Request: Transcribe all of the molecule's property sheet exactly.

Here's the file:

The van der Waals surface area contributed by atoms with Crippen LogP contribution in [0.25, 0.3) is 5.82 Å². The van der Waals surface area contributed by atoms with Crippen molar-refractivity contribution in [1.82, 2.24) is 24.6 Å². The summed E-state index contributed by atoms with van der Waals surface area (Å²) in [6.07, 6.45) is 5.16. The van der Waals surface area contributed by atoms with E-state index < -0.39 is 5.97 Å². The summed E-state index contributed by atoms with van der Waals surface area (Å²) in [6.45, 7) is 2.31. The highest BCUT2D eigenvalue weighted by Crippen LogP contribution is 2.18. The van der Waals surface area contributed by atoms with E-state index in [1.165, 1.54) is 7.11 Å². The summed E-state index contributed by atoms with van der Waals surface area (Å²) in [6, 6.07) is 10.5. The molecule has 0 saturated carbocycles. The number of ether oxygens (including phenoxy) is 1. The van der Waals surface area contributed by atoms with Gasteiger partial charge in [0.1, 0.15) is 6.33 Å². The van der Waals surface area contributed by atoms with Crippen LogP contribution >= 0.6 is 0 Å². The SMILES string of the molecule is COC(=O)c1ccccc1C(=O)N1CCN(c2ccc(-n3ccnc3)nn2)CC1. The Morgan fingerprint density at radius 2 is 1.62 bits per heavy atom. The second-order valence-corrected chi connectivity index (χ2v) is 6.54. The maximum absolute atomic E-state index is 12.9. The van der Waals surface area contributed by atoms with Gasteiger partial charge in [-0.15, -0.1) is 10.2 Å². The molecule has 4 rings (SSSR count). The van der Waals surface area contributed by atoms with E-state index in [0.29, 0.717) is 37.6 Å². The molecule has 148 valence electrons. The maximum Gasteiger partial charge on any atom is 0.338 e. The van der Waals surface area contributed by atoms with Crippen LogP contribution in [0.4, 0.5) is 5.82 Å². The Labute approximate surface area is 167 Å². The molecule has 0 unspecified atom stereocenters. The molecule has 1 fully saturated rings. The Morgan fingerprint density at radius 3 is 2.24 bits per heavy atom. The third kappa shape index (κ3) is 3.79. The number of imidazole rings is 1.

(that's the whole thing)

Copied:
The van der Waals surface area contributed by atoms with Crippen LogP contribution in [0.25, 0.3) is 5.82 Å². The van der Waals surface area contributed by atoms with Crippen molar-refractivity contribution in [1.82, 2.24) is 24.6 Å². The summed E-state index contributed by atoms with van der Waals surface area (Å²) in [6.07, 6.45) is 5.16. The van der Waals surface area contributed by atoms with E-state index < -0.39 is 5.97 Å². The summed E-state index contributed by atoms with van der Waals surface area (Å²) in [6.45, 7) is 2.31. The highest BCUT2D eigenvalue weighted by Crippen LogP contribution is 2.18. The van der Waals surface area contributed by atoms with E-state index in [1.165, 1.54) is 7.11 Å². The summed E-state index contributed by atoms with van der Waals surface area (Å²) in [6, 6.07) is 10.5. The molecule has 0 saturated carbocycles. The number of ether oxygens (including phenoxy) is 1. The van der Waals surface area contributed by atoms with Gasteiger partial charge in [0.1, 0.15) is 6.33 Å². The van der Waals surface area contributed by atoms with Crippen LogP contribution >= 0.6 is 0 Å². The SMILES string of the molecule is COC(=O)c1ccccc1C(=O)N1CCN(c2ccc(-n3ccnc3)nn2)CC1. The Morgan fingerprint density at radius 2 is 1.62 bits per heavy atom. The second-order valence-corrected chi connectivity index (χ2v) is 6.54. The maximum absolute atomic E-state index is 12.9. The van der Waals surface area contributed by atoms with Gasteiger partial charge in [-0.15, -0.1) is 10.2 Å². The molecule has 4 rings (SSSR count). The van der Waals surface area contributed by atoms with E-state index in [0.29, 0.717) is 37.6 Å². The molecule has 148 valence electrons. The maximum Gasteiger partial charge on any atom is 0.338 e. The van der Waals surface area contributed by atoms with Crippen LogP contribution in [0.4, 0.5) is 5.82 Å². The Labute approximate surface area is 167 Å². The molecule has 0 unspecified atom stereocenters. The molecule has 1 fully saturated rings. The Morgan fingerprint density at radius 3 is 2.24 bits per heavy atom. The third kappa shape index (κ3) is 3.79. The number of imidazole rings is 1.